Homily for fifth Sunday of Easter B

jesus-the-truevineA week ago we celebrated the good shepherd Sunday and Jesus called himself the good shepherd, a title that suggest that the opposite exist. That is, there are bad shepherds. The same message is reflected in our gospel reading today, he calls himself the true vine and not just a vine.

The people of Israel from ancient times were called the vine of God; for the vineyard of the Lord of hosts is the house of Israel, and the men of Judah are his pleasant planting… (Is. 5:7). Throughout the Old Testament the people of Israel were seen and addressed as the vineyard of God, but this vine that was planted by God became something ells, it became a wild vine. Yet I planted you a choice vine, wholly of pure seed. How then have you turned degenerate and become a wild vine? (Jer. 2:21). This is a question met for all of us, how did we degenerate? God planted us a choice vine, he made us in his own image and likeness, he blessed us and gave us power over every other creature. God created everything good, he created us  and God saw everything that he had made, and behold, it was very good.” (Gen. 1:31). Since God made us very good, how then did we degenerate to be what Ezekiel calls useless vine? (Eze.15). What happened? what have I become? what have you become? Do we reflect the true vine? Certainly we have allowed weakness and sin to turn us into useless vine that carries leafs and no fruit.

The bible tells us that Jesus was tempted in every way like us but did not sin (Heb. 4:15), he is therefore the true vine and we are the branches. Though created good, with all rights and privileges we lost everything to sin but Christ restores it through his death and resurrection.  Jesus the vineHe said,  whoever remains in me, with me in him bears fruit in plenty; for cut off from me you can do nothing.  Jesus is not talking about coming to him but remaining in him. So many came to him and left for one reason or the other, he even asked the apostles if they too wants to leave.  After this, many of his disciples drew back and no longer went about with him. Jesus said to the twelve, will you also go away? (Jn. 6:66-67).

Jesus is asking you and I the same question today, will you also go away or will you remain in me? Many left him because they felt his teachings were too hard for them,  …saying; who can listen to it? (Jn. 6:60). Others left him because they were not ready to listen to the truth. They brought a woman who had been caught in adultery to Jesus for him to condemn and give the go ahead to stone her to death, Jesus confronted them with the truth but when they heard it, they went away, one by one, beginning with the eldest, and Jesus was left alone with the woman standing before him. (Jn. 8:9). So many followed him as he entered into Jerusalem triumphantly, but as soon as they discovered that he was heading for the cross they abandoned him. Christianity is not all about coming to Christ but to remain in Christ; we can only bear fruit if we remain in him. Jesus said in our gospel reading today that anyone who does not remain in ‘him’ is like a branch that has been thrown away-he withers; these branches are collected and thrown on the fire, and they are burnt. It is only in Christ Jesus we have life in abundance, it is only by remaining in him that we are sure of eternal life.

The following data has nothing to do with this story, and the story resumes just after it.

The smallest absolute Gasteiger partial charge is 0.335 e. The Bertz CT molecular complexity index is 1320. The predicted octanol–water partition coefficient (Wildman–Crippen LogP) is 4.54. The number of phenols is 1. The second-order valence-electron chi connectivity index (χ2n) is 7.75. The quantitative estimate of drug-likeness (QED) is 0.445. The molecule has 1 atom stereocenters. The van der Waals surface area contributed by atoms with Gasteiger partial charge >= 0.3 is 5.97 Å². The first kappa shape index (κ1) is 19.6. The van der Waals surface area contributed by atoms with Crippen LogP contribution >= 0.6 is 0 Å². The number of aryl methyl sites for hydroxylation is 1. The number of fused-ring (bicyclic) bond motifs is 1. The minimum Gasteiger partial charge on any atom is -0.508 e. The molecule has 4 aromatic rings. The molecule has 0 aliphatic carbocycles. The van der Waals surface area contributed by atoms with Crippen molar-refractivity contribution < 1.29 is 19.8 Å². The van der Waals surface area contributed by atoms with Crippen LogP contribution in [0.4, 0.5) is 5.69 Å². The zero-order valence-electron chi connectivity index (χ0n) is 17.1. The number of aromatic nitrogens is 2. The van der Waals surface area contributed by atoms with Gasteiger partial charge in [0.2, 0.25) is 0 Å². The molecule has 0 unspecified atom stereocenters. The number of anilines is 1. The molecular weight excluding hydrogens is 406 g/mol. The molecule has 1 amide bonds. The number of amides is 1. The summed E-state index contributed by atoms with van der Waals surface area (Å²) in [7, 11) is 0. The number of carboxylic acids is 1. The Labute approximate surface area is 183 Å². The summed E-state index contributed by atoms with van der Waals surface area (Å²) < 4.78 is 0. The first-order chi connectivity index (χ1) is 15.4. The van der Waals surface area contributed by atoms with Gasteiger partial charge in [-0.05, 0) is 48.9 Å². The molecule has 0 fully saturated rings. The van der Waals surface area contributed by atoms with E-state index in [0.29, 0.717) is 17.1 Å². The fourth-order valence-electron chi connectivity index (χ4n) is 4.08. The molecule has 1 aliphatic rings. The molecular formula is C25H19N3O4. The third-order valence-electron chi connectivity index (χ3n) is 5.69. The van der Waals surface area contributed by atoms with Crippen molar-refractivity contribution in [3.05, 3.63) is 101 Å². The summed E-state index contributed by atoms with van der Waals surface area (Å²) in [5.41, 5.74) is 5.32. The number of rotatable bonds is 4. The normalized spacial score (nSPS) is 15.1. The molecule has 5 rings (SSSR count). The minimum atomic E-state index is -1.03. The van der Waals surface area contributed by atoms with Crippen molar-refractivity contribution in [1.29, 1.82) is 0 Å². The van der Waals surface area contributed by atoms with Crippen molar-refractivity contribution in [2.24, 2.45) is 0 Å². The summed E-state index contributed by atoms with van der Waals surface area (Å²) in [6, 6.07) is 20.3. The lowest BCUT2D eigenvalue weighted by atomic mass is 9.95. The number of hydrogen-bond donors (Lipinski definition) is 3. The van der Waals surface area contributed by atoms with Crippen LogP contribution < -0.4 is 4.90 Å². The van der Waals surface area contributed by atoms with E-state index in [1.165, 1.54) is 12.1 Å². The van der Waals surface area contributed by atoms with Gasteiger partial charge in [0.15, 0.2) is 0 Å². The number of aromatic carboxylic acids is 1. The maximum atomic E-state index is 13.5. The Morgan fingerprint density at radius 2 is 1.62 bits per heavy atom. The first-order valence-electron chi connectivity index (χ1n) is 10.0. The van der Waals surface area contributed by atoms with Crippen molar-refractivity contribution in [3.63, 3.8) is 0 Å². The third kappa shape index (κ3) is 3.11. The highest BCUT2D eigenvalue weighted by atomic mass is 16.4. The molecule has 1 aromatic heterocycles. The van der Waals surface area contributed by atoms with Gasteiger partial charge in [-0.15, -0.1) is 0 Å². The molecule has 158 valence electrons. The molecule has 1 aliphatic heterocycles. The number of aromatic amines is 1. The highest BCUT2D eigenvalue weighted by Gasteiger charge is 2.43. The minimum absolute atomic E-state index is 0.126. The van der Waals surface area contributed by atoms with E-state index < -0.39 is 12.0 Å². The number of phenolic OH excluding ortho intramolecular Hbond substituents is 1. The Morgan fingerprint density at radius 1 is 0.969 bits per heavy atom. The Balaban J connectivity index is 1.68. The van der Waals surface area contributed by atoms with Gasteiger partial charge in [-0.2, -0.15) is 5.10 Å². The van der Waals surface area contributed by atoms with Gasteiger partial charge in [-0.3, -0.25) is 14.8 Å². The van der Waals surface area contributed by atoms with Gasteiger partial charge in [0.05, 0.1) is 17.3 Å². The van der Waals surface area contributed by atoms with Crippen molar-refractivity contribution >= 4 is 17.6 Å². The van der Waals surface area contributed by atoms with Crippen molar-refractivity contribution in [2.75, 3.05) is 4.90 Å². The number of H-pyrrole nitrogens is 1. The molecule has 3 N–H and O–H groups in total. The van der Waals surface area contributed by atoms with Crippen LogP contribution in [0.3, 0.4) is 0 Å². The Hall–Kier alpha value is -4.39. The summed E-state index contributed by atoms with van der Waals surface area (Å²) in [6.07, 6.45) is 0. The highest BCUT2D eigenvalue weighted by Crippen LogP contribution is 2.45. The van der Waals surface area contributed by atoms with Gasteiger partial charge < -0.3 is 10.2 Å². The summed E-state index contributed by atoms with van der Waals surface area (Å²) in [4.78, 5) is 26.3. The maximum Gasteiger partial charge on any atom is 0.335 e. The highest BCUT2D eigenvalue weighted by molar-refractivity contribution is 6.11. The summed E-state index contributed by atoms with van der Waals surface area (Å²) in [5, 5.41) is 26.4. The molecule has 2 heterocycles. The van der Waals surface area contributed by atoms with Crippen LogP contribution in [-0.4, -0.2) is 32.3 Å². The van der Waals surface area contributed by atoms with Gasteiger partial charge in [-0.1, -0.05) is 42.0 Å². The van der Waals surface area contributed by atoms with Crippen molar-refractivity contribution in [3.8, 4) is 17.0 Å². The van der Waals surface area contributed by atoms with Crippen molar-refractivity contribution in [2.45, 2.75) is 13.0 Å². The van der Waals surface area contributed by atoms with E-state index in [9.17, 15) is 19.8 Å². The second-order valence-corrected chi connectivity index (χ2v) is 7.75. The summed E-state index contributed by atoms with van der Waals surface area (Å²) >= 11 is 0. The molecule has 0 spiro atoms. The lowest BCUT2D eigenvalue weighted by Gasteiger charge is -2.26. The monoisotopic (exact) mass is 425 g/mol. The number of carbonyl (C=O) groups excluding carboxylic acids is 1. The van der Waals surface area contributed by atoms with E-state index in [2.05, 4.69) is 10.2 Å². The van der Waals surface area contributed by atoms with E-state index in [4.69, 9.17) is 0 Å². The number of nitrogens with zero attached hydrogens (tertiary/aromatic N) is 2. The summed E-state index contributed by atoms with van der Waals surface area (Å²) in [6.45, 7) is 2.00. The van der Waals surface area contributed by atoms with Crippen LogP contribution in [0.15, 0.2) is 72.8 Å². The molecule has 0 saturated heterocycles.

Those who remain in Christ are Christ like, that likeness of Christ is what the disciples in Jerusalem had not seen in Saul and they feared him when he visited them in Jerusalem after his conversion. Our first reading tells us that they could not believe he was really a disciple because to be a disciple is far more than just calling oneself a disciple. Jesus had so many disciples, but how many remained with him? John said in our second reading that our love is not to be just words or mere talk, but something real and active; only by this can we be certain that we are the children of the truth…whoever keeps his commandments lives in God  and God lives in him.

To remain in Christ is not mere word but it must be real. So many of us may have come to him but are we still with him? Some may have left because they felt their prayers were not answered the way they wanted, some of our frustrating  conditions may have forced others to look elswhere for solution while some others may have left Jesus because the Church leaders disappointed them. But I ask like Peter, to whom shall we go? It is by remaining in him we become the children of God, …to all who received him, who believes in his name, he gave power to become children of God; who were born, not of blood nor of the will of the flesh nor of the will of man, but of God.” (Jn. 1:12-13). Therefore, let us remain in him and bear fruit in plenty. Apart from him we can do nothing, he is the true vine and we are the branches.

Rev. Fr. Joel Okojie OSA

Joel Okojie is an ordained Catholic Priest in the Order of St. Augustine. He has been a Priest for over a decade. He served as pastor in two different parishes, he was one time Novice Master and a member of the Provincial Council of the province of St. Augustine of Nigeria, and he is currently on a mission in response to the needs of the Church in Canada.

Leave a Reply

Your email address will not be published. Required fields are marked *

*